I guess its time that  I cease to  have a projection of me and accept the real me. But will that happen? I know its a process. That will save a lot of trouble for my being which never seems to be satiated with what it is.

Along similar lines:
Arriving at a definition of 'Normal'
Dualisms suffocate me

The rains have arrived . . .

Finally after dodging the state for weeks, they have come with their usual cheeriness and gusto. The north-east monsoon predicted for 15th October have come a tad late. They have been pouring the night long leaving the roads like a huge chocolate and the leaves shiny and new. Its a lovely sight to behold the leaves which take in the water as a refreshing bath to cleanse them of their dusty and dull demeanour.

The rains have not come alone this time, they have brought me tears, fears and a detached feeling. Yesterday morning the rains made me marvel at the droplets that so precariously line the railway doors and windows. Today the rain has left me with certain uncertainties and lingering doubts that seem quite stubborn and meloncholic.


The rains have gone now for a short break but the tears haven't.

Along similar lines:
Everyone is a weather god at some point in their life

Sunday, 25 October 2009

Watching Girish Kasaravalli's work for the first time

In the age of mushrooming channels vying for attention and TRPs, there is a channel (I don't know how many of you know about it) called Lok Sabha TV. The channel deals with events in the Parliament and other social issues like health, education, economic reforms and gender. Alongside all these programmes, Saturday nights hold special interest for me as they telecast NFDC award-winning films from noted filmmakers. The weekend classic has a repeat telecast on Sunday afternoon at 2 pm. The best part of this package is the uninterrupted viewing. There are no commercial breaks or any other interruption. We get to watch the entire film sans any break and that makes the slot worthwhile.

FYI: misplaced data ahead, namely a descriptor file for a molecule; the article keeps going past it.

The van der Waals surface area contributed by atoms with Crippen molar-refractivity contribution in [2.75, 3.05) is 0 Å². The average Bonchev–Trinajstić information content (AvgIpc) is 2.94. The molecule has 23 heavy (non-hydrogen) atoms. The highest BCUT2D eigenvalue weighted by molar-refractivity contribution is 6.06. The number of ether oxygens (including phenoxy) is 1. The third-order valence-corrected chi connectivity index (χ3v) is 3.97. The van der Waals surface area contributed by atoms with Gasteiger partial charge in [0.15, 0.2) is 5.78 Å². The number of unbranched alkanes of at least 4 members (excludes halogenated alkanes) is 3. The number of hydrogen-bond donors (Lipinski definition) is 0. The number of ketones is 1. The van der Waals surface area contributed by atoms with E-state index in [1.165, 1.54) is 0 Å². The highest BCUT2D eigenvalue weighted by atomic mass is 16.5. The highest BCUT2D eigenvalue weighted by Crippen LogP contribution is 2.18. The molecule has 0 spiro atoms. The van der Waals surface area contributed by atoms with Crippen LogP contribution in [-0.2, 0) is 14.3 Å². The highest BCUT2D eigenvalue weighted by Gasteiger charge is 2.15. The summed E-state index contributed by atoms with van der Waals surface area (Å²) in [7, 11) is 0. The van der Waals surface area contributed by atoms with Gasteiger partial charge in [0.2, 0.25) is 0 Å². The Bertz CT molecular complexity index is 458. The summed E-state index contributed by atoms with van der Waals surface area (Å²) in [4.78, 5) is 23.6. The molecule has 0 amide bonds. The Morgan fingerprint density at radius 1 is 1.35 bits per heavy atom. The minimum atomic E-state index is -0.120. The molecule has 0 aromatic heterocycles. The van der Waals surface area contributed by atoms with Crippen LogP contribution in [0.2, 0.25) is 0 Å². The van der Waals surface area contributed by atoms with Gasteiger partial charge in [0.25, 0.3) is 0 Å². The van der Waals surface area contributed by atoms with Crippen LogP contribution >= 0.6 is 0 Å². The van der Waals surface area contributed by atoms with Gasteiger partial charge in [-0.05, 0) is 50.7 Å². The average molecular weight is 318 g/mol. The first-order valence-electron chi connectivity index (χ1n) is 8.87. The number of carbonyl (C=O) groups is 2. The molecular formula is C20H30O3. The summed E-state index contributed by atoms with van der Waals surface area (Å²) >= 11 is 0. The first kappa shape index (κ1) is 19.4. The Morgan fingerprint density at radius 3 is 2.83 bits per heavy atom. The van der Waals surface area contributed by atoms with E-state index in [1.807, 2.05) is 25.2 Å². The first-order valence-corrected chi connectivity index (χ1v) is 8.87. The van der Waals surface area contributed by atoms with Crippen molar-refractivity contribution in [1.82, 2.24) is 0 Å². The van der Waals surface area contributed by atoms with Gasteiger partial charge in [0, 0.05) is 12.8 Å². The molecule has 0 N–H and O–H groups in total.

Last night the movie was Nayi Neralu, a 2005 Kannada film by the noted  filmmaker Girish Kasaravalli. I have heard his name many times, promising myself that I will for sure see his films but then I just could not do so and finally last night I made it.

The story evolves around the belief of reincarnation. But the greatness in the film lies in the fact that one can peel layers of thoughts and ideas from the film. Social issues like the trauma faced by widows, emotional aspects like love, lust, sympathy, anger and betrayal, relationship problems and many more were handled in great detail by Kasaravalli.

The protagonist Venku is a widow whose life revolves around her daughter, Raji. Raji is a modern young woman who does not believe in rituals and other religious sentiments but turns around when she finds her mother in love with Vishwa. The problems begin when Vishwa in another village claims that he is the reincarnation of Venku's husband, Ramanna. Venku's father-in-law is persuaded by his wife to visit Vishwa and bring him home. Venku, at first is unable to accept a stranger in her house who claims to be her husband but things gradually change and she accepts him. Even Raji who comes across as a very perceptive modern girl is against her mother when she discovers her mother's love for the stranger, Vishwa.The same society which could accept the stranger as a son could not accept him as Venku's husband.